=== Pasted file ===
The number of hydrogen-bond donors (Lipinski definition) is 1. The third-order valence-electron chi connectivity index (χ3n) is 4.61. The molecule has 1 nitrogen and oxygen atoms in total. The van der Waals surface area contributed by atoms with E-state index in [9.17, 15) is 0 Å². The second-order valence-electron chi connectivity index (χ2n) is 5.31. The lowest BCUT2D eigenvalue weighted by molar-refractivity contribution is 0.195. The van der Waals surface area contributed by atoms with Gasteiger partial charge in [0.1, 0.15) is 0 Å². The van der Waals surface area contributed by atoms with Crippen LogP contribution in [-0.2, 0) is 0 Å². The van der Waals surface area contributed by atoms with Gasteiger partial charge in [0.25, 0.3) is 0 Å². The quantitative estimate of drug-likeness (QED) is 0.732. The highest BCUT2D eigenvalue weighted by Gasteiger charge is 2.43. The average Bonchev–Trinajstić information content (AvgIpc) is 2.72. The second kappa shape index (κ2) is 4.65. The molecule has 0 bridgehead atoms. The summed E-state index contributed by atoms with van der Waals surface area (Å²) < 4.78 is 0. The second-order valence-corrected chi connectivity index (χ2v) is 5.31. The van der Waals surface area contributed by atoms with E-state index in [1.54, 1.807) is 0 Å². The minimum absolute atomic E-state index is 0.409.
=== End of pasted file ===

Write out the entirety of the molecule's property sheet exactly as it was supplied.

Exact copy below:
The number of hydrogen-bond donors (Lipinski definition) is 1. The third-order valence-electron chi connectivity index (χ3n) is 4.61. The molecule has 1 nitrogen and oxygen atoms in total. The van der Waals surface area contributed by atoms with E-state index in [9.17, 15) is 0 Å². The second-order valence-electron chi connectivity index (χ2n) is 5.31. The lowest BCUT2D eigenvalue weighted by molar-refractivity contribution is 0.195. The van der Waals surface area contributed by atoms with Gasteiger partial charge in [0.1, 0.15) is 0 Å². The van der Waals surface area contributed by atoms with Crippen LogP contribution in [-0.2, 0) is 0 Å². The van der Waals surface area contributed by atoms with Gasteiger partial charge in [0.25, 0.3) is 0 Å². The quantitative estimate of drug-likeness (QED) is 0.732. The highest BCUT2D eigenvalue weighted by Gasteiger charge is 2.43. The average Bonchev–Trinajstić information content (AvgIpc) is 2.72. The second kappa shape index (κ2) is 4.65. The molecule has 0 bridgehead atoms. The summed E-state index contributed by atoms with van der Waals surface area (Å²) < 4.78 is 0. The second-order valence-corrected chi connectivity index (χ2v) is 5.31. The van der Waals surface area contributed by atoms with E-state index in [1.54, 1.807) is 0 Å². The minimum absolute atomic E-state index is 0.409.